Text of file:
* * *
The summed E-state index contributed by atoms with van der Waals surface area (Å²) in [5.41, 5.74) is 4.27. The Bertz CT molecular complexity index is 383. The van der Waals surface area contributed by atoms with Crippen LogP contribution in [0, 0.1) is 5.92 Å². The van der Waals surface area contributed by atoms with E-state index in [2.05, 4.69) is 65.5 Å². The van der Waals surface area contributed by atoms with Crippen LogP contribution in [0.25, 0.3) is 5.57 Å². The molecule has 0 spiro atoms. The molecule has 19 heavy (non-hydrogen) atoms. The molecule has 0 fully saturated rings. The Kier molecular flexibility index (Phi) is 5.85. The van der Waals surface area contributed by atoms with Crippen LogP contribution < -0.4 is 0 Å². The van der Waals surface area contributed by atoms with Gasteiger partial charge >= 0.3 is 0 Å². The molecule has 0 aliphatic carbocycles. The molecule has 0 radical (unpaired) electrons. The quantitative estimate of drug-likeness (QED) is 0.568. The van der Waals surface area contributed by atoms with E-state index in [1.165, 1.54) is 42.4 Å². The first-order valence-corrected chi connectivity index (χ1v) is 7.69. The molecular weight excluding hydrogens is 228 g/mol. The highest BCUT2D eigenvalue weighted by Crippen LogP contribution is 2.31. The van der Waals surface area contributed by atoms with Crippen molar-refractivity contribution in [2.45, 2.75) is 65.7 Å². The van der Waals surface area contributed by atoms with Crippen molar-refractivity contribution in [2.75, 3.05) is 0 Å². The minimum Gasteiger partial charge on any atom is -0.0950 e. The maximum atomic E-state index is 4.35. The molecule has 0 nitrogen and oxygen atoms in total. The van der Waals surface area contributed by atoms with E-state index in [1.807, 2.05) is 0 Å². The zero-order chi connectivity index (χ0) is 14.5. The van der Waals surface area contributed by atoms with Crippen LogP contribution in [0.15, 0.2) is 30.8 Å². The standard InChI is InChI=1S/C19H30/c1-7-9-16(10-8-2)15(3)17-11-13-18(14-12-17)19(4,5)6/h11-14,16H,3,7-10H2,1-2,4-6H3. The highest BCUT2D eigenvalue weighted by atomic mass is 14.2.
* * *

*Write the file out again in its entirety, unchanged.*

The summed E-state index contributed by atoms with van der Waals surface area (Å²) in [5.41, 5.74) is 4.27. The Bertz CT molecular complexity index is 383. The van der Waals surface area contributed by atoms with Crippen LogP contribution in [0, 0.1) is 5.92 Å². The van der Waals surface area contributed by atoms with E-state index in [2.05, 4.69) is 65.5 Å². The van der Waals surface area contributed by atoms with Crippen LogP contribution in [0.25, 0.3) is 5.57 Å². The molecule has 0 spiro atoms. The molecule has 19 heavy (non-hydrogen) atoms. The molecule has 0 fully saturated rings. The Kier molecular flexibility index (Phi) is 5.85. The van der Waals surface area contributed by atoms with Crippen LogP contribution < -0.4 is 0 Å². The van der Waals surface area contributed by atoms with Gasteiger partial charge >= 0.3 is 0 Å². The molecule has 0 aliphatic carbocycles. The molecule has 0 radical (unpaired) electrons. The quantitative estimate of drug-likeness (QED) is 0.568. The van der Waals surface area contributed by atoms with E-state index in [1.165, 1.54) is 42.4 Å². The first-order valence-corrected chi connectivity index (χ1v) is 7.69. The molecular weight excluding hydrogens is 228 g/mol. The highest BCUT2D eigenvalue weighted by Crippen LogP contribution is 2.31. The van der Waals surface area contributed by atoms with Crippen molar-refractivity contribution in [2.45, 2.75) is 65.7 Å². The van der Waals surface area contributed by atoms with Crippen molar-refractivity contribution in [2.75, 3.05) is 0 Å². The minimum Gasteiger partial charge on any atom is -0.0950 e. The maximum atomic E-state index is 4.35. The molecule has 0 nitrogen and oxygen atoms in total. The van der Waals surface area contributed by atoms with E-state index in [1.807, 2.05) is 0 Å². The zero-order chi connectivity index (χ0) is 14.5. The van der Waals surface area contributed by atoms with Crippen LogP contribution in [0.15, 0.2) is 30.8 Å². The standard InChI is InChI=1S/C19H30/c1-7-9-16(10-8-2)15(3)17-11-13-18(14-12-17)19(4,5)6/h11-14,16H,3,7-10H2,1-2,4-6H3. The highest BCUT2D eigenvalue weighted by atomic mass is 14.2.